Your spotless kitchen is filled with happy sounds and smells as your children help you cook a nutritious meal. Your little angel sits on the counter listening to all your instructions and carefully follows your direction. You sigh in satisfaction, knowing that you will have something enticing to eat soon… Did anyone else just laugh out loud? Good! Me too! I’m pretty sure I actually snorted.
Cooking with children is all about expectations. If you have the expectations above, you may leave the kitchen in tears as your flour covered offspring runs screaming toward the couch and whatever inedible thing you have created quietly burns to a crisp! So, how do we enjoy this experience? It’s all about expectations, recipes, and patience.
Set your expectations in a realistic place. Children will take longer than usual. Children will make a bigger mess. Children will also want to sample and taste everything so be ready. This is also the best part! Having your child in the kitchen means you get to spend time with them. Mine (he is 5) likes to sit on the kitchen counter, meaning we are eye level and get to talk. We talk and visit and I explain what we are making and how we are going to make it. This is about the journey and the experience so I make sure that I’m not trying to move quickly. If I’m in a hurry, I ask my son to cook with me another time, and explain that I need to go fast today. Expect that the prepared recipe is going to look like it is kid-cooked. This is okay! Your cookies won’t be perfect, or things evenly sliced, it may not be Instagram photo worthy, but the important part is that your child got to experience making this with you and that they can take credit for the preparation.
I don’t believe there needs to be “kid recipes” I think that kids learn to love what we feed them and can learn to cook what we choose to share. This exploration expands their palette and helps them to become diverse healthy eaters for their entire lives. With that said, I would still choose a recipe that fits your expectations and the capabilities of your child. Don’t pick something that requires a double boiler or other time sensitive preparations. Things with plenty of measured ingredients and lots of stirring are always big favorites. It is also a good idea to choose a recipe for something that doesn’t intimidate you, save that soufflé for later.
I try to be patient, and I let my child help with everything that he can. If we are making cookies, he can measure and add ingredients to the bowl. I supervise the mixing, and then he can add more. When he is scooping flour and sugar, he will almost always spill it. I remind him again of the easiest way to make sure everything goes in the bowl. We both wear our aprons, and I expect that we will be cleaning up when we are done. He helps clean up to, that is part of the learning: you make the mess… you help clean up! He wants to taste everything and this is wonderful. I stop him from trying raw (unsafe) ingredients and remind him repeatedly that he has to ask first, because some things you can’t eat yet. When we measure, a pinch of sugar goes in the palm of his hand or onto his spoon; the same goes for the flour, and a smell for the vanilla. I let him crack the egg into a small bowl and then add it to the larger bowl, shell free! After the egg, and anytime that our fingers go into our mouth, we wash our hands for the millionth time, and we talk about germs. All of this: tasting and measuring and talking are part of the experience and are creating a love of cooking that he will have for life.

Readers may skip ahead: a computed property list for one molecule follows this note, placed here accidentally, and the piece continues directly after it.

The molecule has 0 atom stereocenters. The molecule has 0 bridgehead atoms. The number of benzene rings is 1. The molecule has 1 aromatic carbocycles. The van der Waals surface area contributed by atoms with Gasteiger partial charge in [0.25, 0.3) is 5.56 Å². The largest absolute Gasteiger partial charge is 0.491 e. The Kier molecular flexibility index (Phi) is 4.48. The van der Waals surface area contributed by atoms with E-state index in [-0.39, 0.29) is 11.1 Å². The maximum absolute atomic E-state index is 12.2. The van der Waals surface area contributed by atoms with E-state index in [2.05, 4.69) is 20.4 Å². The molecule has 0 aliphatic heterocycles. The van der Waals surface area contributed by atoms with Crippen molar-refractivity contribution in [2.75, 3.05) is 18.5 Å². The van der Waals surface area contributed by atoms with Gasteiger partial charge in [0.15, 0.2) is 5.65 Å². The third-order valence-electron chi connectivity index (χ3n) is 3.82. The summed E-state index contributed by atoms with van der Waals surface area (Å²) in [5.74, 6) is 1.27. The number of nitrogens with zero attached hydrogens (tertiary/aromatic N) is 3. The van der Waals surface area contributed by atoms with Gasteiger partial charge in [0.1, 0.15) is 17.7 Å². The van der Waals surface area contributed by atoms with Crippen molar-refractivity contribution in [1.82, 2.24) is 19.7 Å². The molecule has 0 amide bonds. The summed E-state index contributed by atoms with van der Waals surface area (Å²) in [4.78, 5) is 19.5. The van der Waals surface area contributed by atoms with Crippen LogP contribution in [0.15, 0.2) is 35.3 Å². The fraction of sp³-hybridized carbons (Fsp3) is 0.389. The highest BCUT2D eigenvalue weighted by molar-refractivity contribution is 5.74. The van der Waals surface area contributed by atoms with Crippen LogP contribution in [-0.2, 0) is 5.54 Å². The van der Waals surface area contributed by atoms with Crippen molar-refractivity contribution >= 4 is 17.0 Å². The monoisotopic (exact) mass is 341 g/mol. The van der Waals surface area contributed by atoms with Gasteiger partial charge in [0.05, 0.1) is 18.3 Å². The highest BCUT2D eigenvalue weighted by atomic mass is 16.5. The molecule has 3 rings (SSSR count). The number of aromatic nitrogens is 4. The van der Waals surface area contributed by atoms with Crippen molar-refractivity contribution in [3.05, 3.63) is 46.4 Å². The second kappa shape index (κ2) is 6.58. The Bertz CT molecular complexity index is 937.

I hope that with the right expectations, a great recipe that you actually want to eat, and some extra patience you will enjoy the experience of cooking with your children as much as I do. Here are some Easter favorites that we love making together and wanted to share with you.
Bunny Tail Bread
½ cup packed brown sugar
1-½ tsp ground cinnamon
6 tbsp unsalted butter melted
1 lb prepared pizza dough
1/3 cup powdered sugar
2 tsp milk
- Heat oven to 350°, grease one 9-inch cake pan.
- In a small bowl blend sugar and cinnamon.
- Melt butter in another small bowl.
- Pat dough into a 6-inch square. Cut into 6 strips with kitchen shears or knife. Cut each strip into 6 pieces. You need 36 equal pieces.
- Roll each piece of dough into a ball. Dip each piece of dough into the butter, and then roll in the sugar mixture. Place each piece in the pan.
- Bake 20-25 minutes until the top is light golden.
- Cook 3 minutes, then invert onto a plate. Let cool 10 minutes.
- Mix powdered sugar and milk to make a glaze, use a spoon to drizzle glaze over bread and Enjoy!
Easter Bunny Cookies
½ cup granulated sugar
½ cup packed brown sugar
½ cup butter
1 tsp vanilla
2 cups all purpose flour
1 tsp baking powder
½ tsp salt
1 bag Cadbury mini chocolate eggs or other Easter candy (you need about 24 candies)
- Heat oven to 350°.
- Blend sugars and butter until smooth.
- Add vanilla and egg and blend completely.
- Add flour, baking powder, and salt and mix until combined.
- If dough is too soft refrigerate to desired consistency.
- Roll dough out to ¼ of an inch thick.
- Using a person cookie cutter (like for a gingerbread man, upside down his head makes the body, and legs make the ears of the bunny) cut out cookies.
- Arrange cookies on an ungreased baking sheet. Add one chocolate and wrap the arms around the chocolate.
- Using a toothpick or skewer poke holes to make two eyes and a mouth.
- Bake 10-12 minutes, or until edges are just golden. Cool on a wire rack. Makes 1-2 dozen depending on the size of the cookie cutter.
By Nikai Sullivan